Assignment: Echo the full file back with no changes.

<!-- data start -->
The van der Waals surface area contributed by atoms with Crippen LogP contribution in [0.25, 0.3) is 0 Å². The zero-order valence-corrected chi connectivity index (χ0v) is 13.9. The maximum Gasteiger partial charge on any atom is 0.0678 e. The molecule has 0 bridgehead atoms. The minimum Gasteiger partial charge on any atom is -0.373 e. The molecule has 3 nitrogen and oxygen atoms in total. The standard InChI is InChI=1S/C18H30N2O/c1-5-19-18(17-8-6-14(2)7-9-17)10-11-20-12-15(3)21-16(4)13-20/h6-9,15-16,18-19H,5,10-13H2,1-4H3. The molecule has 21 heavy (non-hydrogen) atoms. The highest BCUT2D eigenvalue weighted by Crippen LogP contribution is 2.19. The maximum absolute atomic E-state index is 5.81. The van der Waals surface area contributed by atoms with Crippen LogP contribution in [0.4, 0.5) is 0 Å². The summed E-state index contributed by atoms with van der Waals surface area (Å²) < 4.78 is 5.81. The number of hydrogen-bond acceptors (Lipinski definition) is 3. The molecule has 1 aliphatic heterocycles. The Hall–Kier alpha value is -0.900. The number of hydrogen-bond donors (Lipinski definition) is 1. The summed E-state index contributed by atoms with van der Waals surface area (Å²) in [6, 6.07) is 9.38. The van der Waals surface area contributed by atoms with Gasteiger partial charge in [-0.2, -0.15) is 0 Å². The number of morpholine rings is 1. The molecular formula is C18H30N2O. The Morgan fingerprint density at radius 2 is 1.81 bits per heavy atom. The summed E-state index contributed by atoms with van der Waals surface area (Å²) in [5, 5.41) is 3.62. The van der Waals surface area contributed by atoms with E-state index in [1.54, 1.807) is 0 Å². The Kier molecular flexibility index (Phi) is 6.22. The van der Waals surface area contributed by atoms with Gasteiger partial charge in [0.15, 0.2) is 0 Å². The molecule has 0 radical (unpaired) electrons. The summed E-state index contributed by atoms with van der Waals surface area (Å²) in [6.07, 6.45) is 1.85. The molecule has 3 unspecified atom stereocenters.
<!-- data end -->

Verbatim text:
The van der Waals surface area contributed by atoms with Crippen LogP contribution in [0.25, 0.3) is 0 Å². The zero-order valence-corrected chi connectivity index (χ0v) is 13.9. The maximum Gasteiger partial charge on any atom is 0.0678 e. The molecule has 0 bridgehead atoms. The minimum Gasteiger partial charge on any atom is -0.373 e. The molecule has 3 nitrogen and oxygen atoms in total. The standard InChI is InChI=1S/C18H30N2O/c1-5-19-18(17-8-6-14(2)7-9-17)10-11-20-12-15(3)21-16(4)13-20/h6-9,15-16,18-19H,5,10-13H2,1-4H3. The molecule has 21 heavy (non-hydrogen) atoms. The highest BCUT2D eigenvalue weighted by Crippen LogP contribution is 2.19. The maximum absolute atomic E-state index is 5.81. The van der Waals surface area contributed by atoms with Crippen LogP contribution in [0.4, 0.5) is 0 Å². The summed E-state index contributed by atoms with van der Waals surface area (Å²) < 4.78 is 5.81. The number of hydrogen-bond acceptors (Lipinski definition) is 3. The molecule has 1 aliphatic heterocycles. The Hall–Kier alpha value is -0.900. The number of hydrogen-bond donors (Lipinski definition) is 1. The summed E-state index contributed by atoms with van der Waals surface area (Å²) in [6, 6.07) is 9.38. The van der Waals surface area contributed by atoms with Gasteiger partial charge in [-0.2, -0.15) is 0 Å². The number of morpholine rings is 1. The molecular formula is C18H30N2O. The Morgan fingerprint density at radius 2 is 1.81 bits per heavy atom. The summed E-state index contributed by atoms with van der Waals surface area (Å²) in [5, 5.41) is 3.62. The van der Waals surface area contributed by atoms with E-state index in [1.54, 1.807) is 0 Å². The Kier molecular flexibility index (Phi) is 6.22. The van der Waals surface area contributed by atoms with Gasteiger partial charge in [0.15, 0.2) is 0 Å². The molecule has 0 radical (unpaired) electrons. The summed E-state index contributed by atoms with van der Waals surface area (Å²) in [6.07, 6.45) is 1.85. The molecule has 3 unspecified atom stereocenters.